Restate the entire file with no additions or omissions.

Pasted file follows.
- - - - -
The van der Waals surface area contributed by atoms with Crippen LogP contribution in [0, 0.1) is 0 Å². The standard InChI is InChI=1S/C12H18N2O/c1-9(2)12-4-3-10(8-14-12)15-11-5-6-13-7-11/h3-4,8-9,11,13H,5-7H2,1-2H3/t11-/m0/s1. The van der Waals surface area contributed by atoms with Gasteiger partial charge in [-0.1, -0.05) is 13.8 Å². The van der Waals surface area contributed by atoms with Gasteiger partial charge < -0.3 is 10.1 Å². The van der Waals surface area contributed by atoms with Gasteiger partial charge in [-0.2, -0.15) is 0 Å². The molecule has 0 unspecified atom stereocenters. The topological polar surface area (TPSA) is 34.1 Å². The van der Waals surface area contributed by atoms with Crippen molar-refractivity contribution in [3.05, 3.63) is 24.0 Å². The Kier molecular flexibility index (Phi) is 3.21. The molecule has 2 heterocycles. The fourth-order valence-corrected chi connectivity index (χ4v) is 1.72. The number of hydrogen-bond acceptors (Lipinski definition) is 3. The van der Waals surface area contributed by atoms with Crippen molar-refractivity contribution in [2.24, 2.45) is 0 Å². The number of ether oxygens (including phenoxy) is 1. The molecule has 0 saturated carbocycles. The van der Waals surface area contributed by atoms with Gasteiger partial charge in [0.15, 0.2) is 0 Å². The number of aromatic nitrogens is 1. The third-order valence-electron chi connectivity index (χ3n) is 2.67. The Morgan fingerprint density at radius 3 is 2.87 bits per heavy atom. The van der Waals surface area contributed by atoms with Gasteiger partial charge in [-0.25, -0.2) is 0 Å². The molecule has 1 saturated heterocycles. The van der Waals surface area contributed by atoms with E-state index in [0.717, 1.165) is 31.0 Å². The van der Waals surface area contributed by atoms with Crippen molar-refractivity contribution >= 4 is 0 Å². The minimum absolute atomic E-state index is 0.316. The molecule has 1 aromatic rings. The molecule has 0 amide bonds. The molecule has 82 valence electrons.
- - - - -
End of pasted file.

The van der Waals surface area contributed by atoms with Crippen LogP contribution in [0, 0.1) is 0 Å². The standard InChI is InChI=1S/C12H18N2O/c1-9(2)12-4-3-10(8-14-12)15-11-5-6-13-7-11/h3-4,8-9,11,13H,5-7H2,1-2H3/t11-/m0/s1. The van der Waals surface area contributed by atoms with Gasteiger partial charge in [-0.1, -0.05) is 13.8 Å². The van der Waals surface area contributed by atoms with Gasteiger partial charge < -0.3 is 10.1 Å². The van der Waals surface area contributed by atoms with Gasteiger partial charge in [-0.2, -0.15) is 0 Å². The molecule has 0 unspecified atom stereocenters. The topological polar surface area (TPSA) is 34.1 Å². The van der Waals surface area contributed by atoms with Crippen molar-refractivity contribution in [3.05, 3.63) is 24.0 Å². The Kier molecular flexibility index (Phi) is 3.21. The molecule has 2 heterocycles. The fourth-order valence-corrected chi connectivity index (χ4v) is 1.72. The number of hydrogen-bond acceptors (Lipinski definition) is 3. The van der Waals surface area contributed by atoms with Crippen molar-refractivity contribution in [2.24, 2.45) is 0 Å². The number of ether oxygens (including phenoxy) is 1. The molecule has 0 saturated carbocycles. The van der Waals surface area contributed by atoms with Gasteiger partial charge in [0.15, 0.2) is 0 Å². The number of aromatic nitrogens is 1. The third-order valence-electron chi connectivity index (χ3n) is 2.67. The Morgan fingerprint density at radius 3 is 2.87 bits per heavy atom. The van der Waals surface area contributed by atoms with Gasteiger partial charge in [-0.25, -0.2) is 0 Å². The molecule has 1 saturated heterocycles. The van der Waals surface area contributed by atoms with E-state index in [0.717, 1.165) is 31.0 Å². The van der Waals surface area contributed by atoms with Crippen molar-refractivity contribution >= 4 is 0 Å². The minimum absolute atomic E-state index is 0.316. The molecule has 1 aromatic rings. The molecule has 0 amide bonds. The molecule has 82 valence electrons.